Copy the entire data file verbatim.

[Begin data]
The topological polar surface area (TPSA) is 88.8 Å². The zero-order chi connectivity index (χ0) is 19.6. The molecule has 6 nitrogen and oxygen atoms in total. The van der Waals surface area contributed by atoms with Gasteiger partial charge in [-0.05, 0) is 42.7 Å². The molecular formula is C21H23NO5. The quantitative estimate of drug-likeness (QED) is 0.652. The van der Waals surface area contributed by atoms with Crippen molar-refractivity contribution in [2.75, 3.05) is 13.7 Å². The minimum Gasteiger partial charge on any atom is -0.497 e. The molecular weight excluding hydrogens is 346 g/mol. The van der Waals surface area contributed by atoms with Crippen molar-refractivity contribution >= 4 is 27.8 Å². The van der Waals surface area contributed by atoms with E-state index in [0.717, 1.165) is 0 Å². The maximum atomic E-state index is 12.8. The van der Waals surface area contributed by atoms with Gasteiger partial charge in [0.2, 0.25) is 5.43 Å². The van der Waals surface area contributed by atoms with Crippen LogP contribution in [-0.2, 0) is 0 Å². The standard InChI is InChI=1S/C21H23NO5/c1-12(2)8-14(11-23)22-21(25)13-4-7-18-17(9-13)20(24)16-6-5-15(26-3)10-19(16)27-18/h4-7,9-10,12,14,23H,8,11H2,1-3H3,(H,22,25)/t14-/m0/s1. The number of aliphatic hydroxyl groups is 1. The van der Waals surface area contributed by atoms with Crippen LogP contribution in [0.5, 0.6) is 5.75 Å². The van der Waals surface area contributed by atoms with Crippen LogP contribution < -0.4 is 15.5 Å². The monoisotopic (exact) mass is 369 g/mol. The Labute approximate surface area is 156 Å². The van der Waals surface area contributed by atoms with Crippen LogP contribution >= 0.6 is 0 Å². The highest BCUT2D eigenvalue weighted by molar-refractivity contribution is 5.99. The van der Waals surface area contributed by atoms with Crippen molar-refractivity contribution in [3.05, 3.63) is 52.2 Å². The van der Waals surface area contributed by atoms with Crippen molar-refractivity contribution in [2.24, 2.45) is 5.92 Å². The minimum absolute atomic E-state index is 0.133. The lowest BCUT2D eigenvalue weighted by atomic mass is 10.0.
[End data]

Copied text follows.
The topological polar surface area (TPSA) is 88.8 Å². The zero-order chi connectivity index (χ0) is 19.6. The molecule has 6 nitrogen and oxygen atoms in total. The van der Waals surface area contributed by atoms with Gasteiger partial charge in [-0.05, 0) is 42.7 Å². The molecular formula is C21H23NO5. The quantitative estimate of drug-likeness (QED) is 0.652. The van der Waals surface area contributed by atoms with Crippen molar-refractivity contribution in [2.75, 3.05) is 13.7 Å². The minimum Gasteiger partial charge on any atom is -0.497 e. The molecular weight excluding hydrogens is 346 g/mol. The van der Waals surface area contributed by atoms with Crippen molar-refractivity contribution >= 4 is 27.8 Å². The van der Waals surface area contributed by atoms with E-state index in [0.717, 1.165) is 0 Å². The maximum atomic E-state index is 12.8. The van der Waals surface area contributed by atoms with Gasteiger partial charge in [0.2, 0.25) is 5.43 Å². The van der Waals surface area contributed by atoms with Crippen LogP contribution in [-0.2, 0) is 0 Å². The standard InChI is InChI=1S/C21H23NO5/c1-12(2)8-14(11-23)22-21(25)13-4-7-18-17(9-13)20(24)16-6-5-15(26-3)10-19(16)27-18/h4-7,9-10,12,14,23H,8,11H2,1-3H3,(H,22,25)/t14-/m0/s1. The number of aliphatic hydroxyl groups is 1. The van der Waals surface area contributed by atoms with Crippen LogP contribution in [0.5, 0.6) is 5.75 Å². The van der Waals surface area contributed by atoms with Crippen LogP contribution < -0.4 is 15.5 Å². The monoisotopic (exact) mass is 369 g/mol. The Labute approximate surface area is 156 Å². The van der Waals surface area contributed by atoms with Crippen LogP contribution >= 0.6 is 0 Å². The highest BCUT2D eigenvalue weighted by molar-refractivity contribution is 5.99. The van der Waals surface area contributed by atoms with Crippen molar-refractivity contribution in [3.05, 3.63) is 52.2 Å². The van der Waals surface area contributed by atoms with Crippen molar-refractivity contribution in [2.24, 2.45) is 5.92 Å². The minimum absolute atomic E-state index is 0.133. The lowest BCUT2D eigenvalue weighted by atomic mass is 10.0.